Many aircraft had liquid cooled,gear box engines. I.e. the mustang, p-38, spitfire, etc

Lycoming has produced geared engines used in the C-175 among other.

ROTAX has become the “Standard” engine in LSA with over 50,000 flying. It originated as as a snowmobile/jet ski engine and is a geared, air/water cooled hybrid.

Don’t think Honda is going to pursue the very small aviation market, just not economically worth it . Viking only has less than 1000 engines in the market place, but it is growing so it is a limited market.

The beauty of the experimental movement is we have the option to try lots of different ideas and we can think outside the traditional box. Jan is definitely an “outside the box” thinker with his conversion of a great Honda engine. Other “out of the box” thinkers are Burt Rutan, Vans, Chris Heinz, as were the Wright brother who all were stretching the boundaries of “traditional”.

my 1930's technology engine is powering my 1903 technology aircraft, just a few questions (inspired by your geared engine discussion ) What RPM did the Lycoming or Continental geared engines operate? what engine RPM is used in Viking cruise, how about when used in a car; what RPM at highway cruise? apparently the room maintains that this new technology is somehow safer and more reliable, I guess time will tell. When removing the previous car engine from my airframe I did consider Viking but did not want to deal with extensive fuel system rework

Your rpm questions seem to imply that because autos run at much lower continuous rpm, then pushing them to much higher continuous rpm would naturally be unadvised. This would be a natural response. However, you might be interested to know that Honda uses the same engine that Viking uses in their marine applications, where continuous rpm is right up there with aircraft applications (as well as coupling them to gear reduction).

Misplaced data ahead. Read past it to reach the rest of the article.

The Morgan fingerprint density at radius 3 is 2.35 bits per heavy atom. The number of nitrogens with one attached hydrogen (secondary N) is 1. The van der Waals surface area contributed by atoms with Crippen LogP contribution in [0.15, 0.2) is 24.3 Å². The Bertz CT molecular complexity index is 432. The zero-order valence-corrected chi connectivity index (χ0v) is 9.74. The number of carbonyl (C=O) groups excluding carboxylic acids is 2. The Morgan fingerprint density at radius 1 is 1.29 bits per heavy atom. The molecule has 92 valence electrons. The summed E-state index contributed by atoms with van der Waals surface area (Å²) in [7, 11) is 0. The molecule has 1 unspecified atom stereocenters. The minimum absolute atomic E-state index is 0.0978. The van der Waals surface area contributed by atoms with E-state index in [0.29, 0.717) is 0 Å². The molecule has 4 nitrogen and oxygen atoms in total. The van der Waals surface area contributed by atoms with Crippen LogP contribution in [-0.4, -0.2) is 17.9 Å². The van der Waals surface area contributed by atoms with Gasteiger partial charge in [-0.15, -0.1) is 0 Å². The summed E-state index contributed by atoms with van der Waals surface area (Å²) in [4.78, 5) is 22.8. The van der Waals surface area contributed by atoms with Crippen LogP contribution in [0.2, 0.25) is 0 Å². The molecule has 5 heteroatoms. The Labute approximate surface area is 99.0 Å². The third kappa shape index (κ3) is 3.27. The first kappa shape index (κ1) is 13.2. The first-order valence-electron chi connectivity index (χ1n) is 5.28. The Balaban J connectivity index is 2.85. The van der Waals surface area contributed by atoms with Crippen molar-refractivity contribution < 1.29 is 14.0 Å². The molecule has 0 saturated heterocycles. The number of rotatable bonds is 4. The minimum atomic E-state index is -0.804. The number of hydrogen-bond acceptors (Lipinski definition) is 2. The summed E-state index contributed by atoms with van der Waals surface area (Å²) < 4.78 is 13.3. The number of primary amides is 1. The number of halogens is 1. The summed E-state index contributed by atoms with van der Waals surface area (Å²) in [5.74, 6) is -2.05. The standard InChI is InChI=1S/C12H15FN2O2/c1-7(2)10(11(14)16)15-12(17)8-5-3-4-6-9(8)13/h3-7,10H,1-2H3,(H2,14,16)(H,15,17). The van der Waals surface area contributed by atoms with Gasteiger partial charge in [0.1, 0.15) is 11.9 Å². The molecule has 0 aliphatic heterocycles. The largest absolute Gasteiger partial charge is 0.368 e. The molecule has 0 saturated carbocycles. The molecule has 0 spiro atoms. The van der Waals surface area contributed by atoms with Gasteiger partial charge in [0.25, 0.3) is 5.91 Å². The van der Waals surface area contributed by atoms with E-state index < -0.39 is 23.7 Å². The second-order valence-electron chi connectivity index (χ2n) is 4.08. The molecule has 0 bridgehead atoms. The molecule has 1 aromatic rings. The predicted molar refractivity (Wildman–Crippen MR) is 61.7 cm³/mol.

Ok you win, geared continental uses in c-175 3000 rpm geared down to 2400, I don’t actually believe it is “the same” as used in their boats, but I might be wrong

You could well be right about them not being the same. Could have different cam, etc. I have never been able to find out. But it is the same "basic" engine.

I have about 34 hours on my VIking on a Zenith 750, another fried finished his air-cooled airplane about the same time. We both had some temperature issues with our cowls soon after first flights, I was able to add some ducting and wrapped the exhaust and now I have almost unlimited ability to use WOT on a hot day. 

I had to tune for one number, the coolant temperature. My friend is weeks into his testing and still not able to leave the pattern dealing with head temperatures and balancing out his CHT across several cylinders.

This really simplified the equation. I also don't have to worry about carb heat or mixture and it starts every time without any though or effort. In hundreds of hours of flying Lycoming and Continental engines I maybe get one start in 4 on the first crank, and that usually involves a long sustained use of the starter, not the tiny blip you need on the Viking. 

Certainly time will tell as to if I have any downsides to the technology, but so far I am really enjoying the advantages. Oh and with the money I saved I am enjoying that new-tech glass cockpit I could afford. :-)